European migration after World War II.
European migration after World War II. | Source

2. India to Pakistan

  • Date: 1947-50
  • Estimated Migrants: 15 Million+
  • Death Toll: 1 Million

Following the partition of British India into Pakistan and India, some 15 million people found themselves stranded in the 'wrong' part of the land, Hindus in Pakistani territory and Muslims in Indian territory. Thus began the greatest international migration in history with Muslims migrating towards eastern and western wings of the newly formed state of Pakistan and Hindus crossing over to India.

Emotions ran high and terrible atrocities were committed on both sides ranging from damage to property, arson, killing and mob violence. Ordinary peace loving Hindus and Muslims became so enraged with each other that they committed such atrocities they would never have considered themselves capable off. In some places, even the state troops joined violence. On 9th August 1947 a train carrying Muslim officers from Delhi to Karachi was intercepted and four senior plus 150 other officers were massacred. Soon trains of migrants began to arrive at their destination filled with dead bodies and their caravans intercepted and looted.

Today, however, these migrants have fully blended into the Pakistani society and live as a respectable middle-class community.

Train to Pakistan.
Train to Pakistan.

1. From Rural China to Urban Centers

  • Date: 1976 - Ongoing
  • Estimated Migrants to date: 160 Million The Economist

Grinding poverty was always a problem for rural China, and since the death of Mao in 1976, the relaxation of migration rules have given immense impetus to this rural-urban migration. These migrant workers have transformed the economy of China providing much needed cheap labor to fuel the export-led boom of the mighty Chinese economy. Currently, migrant workers make up to 12% of the countries population, the Government's planning commission expects another 100 million people to move to cities by 2020.The Economist

Guangzhou, one of China's teeming cities.
Guangzhou, one of China's teeming cities. | Source

© 2013 StormsHalted

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    • PositronWildhawk profile image

      PositronWildhawk 3 years ago from London

      Very interesting and informative hub. Voted up.

    • Millionaire Tips profile image

      Shasta Matova 3 years ago from USA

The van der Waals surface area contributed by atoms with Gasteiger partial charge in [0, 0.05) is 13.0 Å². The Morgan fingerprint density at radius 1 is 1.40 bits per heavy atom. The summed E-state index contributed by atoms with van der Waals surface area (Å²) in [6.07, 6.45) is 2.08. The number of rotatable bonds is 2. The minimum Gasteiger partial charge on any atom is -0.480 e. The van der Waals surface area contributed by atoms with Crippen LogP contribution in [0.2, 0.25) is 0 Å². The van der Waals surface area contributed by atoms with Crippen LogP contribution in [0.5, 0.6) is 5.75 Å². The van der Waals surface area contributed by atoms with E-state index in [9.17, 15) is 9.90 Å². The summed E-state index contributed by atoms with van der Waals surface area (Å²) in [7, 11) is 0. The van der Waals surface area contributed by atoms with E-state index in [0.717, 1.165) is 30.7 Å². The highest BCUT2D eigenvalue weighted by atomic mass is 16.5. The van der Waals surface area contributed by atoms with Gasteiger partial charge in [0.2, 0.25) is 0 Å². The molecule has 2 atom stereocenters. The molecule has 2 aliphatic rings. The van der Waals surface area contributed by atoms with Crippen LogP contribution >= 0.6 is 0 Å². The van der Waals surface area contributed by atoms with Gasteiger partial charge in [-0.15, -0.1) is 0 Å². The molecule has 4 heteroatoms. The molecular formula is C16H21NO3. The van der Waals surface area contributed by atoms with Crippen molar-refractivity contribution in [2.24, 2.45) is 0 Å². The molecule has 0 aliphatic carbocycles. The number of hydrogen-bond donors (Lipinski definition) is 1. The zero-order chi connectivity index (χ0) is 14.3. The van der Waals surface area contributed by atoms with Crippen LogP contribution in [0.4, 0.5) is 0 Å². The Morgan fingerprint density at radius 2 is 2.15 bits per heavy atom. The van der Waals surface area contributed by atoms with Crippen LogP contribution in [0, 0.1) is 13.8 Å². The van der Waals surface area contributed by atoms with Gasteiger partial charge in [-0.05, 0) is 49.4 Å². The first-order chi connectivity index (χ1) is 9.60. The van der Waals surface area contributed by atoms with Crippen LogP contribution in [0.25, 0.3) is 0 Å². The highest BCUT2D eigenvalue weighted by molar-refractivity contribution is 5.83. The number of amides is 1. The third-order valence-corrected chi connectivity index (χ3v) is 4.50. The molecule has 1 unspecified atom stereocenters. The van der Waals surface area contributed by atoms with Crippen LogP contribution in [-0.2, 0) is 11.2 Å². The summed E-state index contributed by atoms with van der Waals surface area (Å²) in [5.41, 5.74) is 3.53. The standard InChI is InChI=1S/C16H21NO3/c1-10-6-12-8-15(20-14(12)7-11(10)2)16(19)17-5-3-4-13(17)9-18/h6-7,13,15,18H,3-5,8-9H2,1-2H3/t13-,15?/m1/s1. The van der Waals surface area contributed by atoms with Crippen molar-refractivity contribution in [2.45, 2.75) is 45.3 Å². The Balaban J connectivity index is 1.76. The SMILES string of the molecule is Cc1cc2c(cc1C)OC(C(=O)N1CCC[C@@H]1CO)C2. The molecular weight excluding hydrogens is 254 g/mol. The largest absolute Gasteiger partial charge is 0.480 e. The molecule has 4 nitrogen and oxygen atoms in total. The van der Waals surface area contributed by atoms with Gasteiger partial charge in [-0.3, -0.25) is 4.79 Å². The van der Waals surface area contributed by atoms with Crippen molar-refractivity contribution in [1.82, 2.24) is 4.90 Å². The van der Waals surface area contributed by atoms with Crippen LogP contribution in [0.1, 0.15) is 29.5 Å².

This is really interesting -people do have to move for so many reasons. I wrote a hub about the Asians being ousted from Uganda. I am also studying the Great Migration - when African Americans moved to north in the US.

    • jainismus profile image

      Mahaveer Sanglikar 3 years ago from Pune, India

      Great information, thank you for sharing it.

      I would like to add that when millions of Hindus and Sikhs migrated to India from Pakistan, many Muslims from Pakistan also migrated to India. On the other hand, most of the Muslims in India refused to migrate to Pakistan. The Muslims in India who migrated to Pakistan were mostly from Punjab and Bihar.

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      Howard Schneider 3 years ago from Parsippany, New Jersey

      Excellent informational Hub, Alikhan3. Very interesting.

    • alikhan3 profile image
      Author

      StormsHalted 3 years ago from Karachi, Pakistan

      Thank you Guys for reading .......... and providing encouragement

    • Mel Carriere profile image

      Mel Carriere 3 years ago from San Diego California

      Amazing how misguided fanaticism is the cause of so much human suffering all over the world, whether it comes from the left or the right. I will continue to denounce fanaticism no matter where I find it. Great hub!

    • iskhoso profile image

      Iftikhar ul Sami 2 years ago from Pakistan

      Wonderful. Presently, migration due to conflicts is still on rise in various parts of world.

    • lions44 profile image

      CJ Kelly 23 months ago from Auburn, WA

      I would actually add the European migration to North America between 1890-1920. That had an unbelievable effect on the U.S. You can add the Irish diaspora as well but that was over such a long period of time (50 years), it would not fit into a single migration. But the European migration of the late 19th and early 20th Centuries changed the politics, art and social structure in the country. Great topic. Voted up and shared.